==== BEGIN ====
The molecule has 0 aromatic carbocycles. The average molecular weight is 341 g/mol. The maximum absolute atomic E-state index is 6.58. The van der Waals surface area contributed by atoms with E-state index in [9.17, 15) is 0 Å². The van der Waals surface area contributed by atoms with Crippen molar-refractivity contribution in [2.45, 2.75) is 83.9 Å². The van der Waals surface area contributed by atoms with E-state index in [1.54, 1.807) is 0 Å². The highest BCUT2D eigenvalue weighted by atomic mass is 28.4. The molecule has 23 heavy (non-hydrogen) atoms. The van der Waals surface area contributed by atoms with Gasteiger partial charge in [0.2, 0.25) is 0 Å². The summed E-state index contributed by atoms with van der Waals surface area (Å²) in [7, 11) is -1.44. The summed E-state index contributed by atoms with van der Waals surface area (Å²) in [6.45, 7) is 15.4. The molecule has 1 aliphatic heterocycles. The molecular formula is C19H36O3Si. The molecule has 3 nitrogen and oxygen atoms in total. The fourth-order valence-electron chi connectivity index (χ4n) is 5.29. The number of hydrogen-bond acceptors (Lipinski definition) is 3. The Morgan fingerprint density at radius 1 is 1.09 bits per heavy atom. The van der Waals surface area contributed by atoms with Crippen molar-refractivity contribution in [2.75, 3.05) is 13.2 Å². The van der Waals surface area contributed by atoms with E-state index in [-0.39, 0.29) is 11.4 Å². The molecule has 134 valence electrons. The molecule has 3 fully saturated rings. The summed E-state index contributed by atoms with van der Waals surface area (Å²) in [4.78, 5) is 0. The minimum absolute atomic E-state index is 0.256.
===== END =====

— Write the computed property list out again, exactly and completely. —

The molecule has 0 aromatic carbocycles. The average molecular weight is 341 g/mol. The maximum absolute atomic E-state index is 6.58. The van der Waals surface area contributed by atoms with E-state index in [9.17, 15) is 0 Å². The van der Waals surface area contributed by atoms with Crippen molar-refractivity contribution in [2.45, 2.75) is 83.9 Å². The van der Waals surface area contributed by atoms with E-state index in [1.54, 1.807) is 0 Å². The highest BCUT2D eigenvalue weighted by atomic mass is 28.4. The molecule has 23 heavy (non-hydrogen) atoms. The van der Waals surface area contributed by atoms with Gasteiger partial charge in [0.2, 0.25) is 0 Å². The summed E-state index contributed by atoms with van der Waals surface area (Å²) in [7, 11) is -1.44. The summed E-state index contributed by atoms with van der Waals surface area (Å²) in [6.45, 7) is 15.4. The molecule has 1 aliphatic heterocycles. The molecular formula is C19H36O3Si. The molecule has 3 nitrogen and oxygen atoms in total. The fourth-order valence-electron chi connectivity index (χ4n) is 5.29. The number of hydrogen-bond acceptors (Lipinski definition) is 3. The Morgan fingerprint density at radius 1 is 1.09 bits per heavy atom. The van der Waals surface area contributed by atoms with Crippen molar-refractivity contribution in [2.75, 3.05) is 13.2 Å². The van der Waals surface area contributed by atoms with E-state index in [-0.39, 0.29) is 11.4 Å². The molecule has 134 valence electrons. The molecule has 3 fully saturated rings. The summed E-state index contributed by atoms with van der Waals surface area (Å²) in [4.78, 5) is 0. The minimum absolute atomic E-state index is 0.256.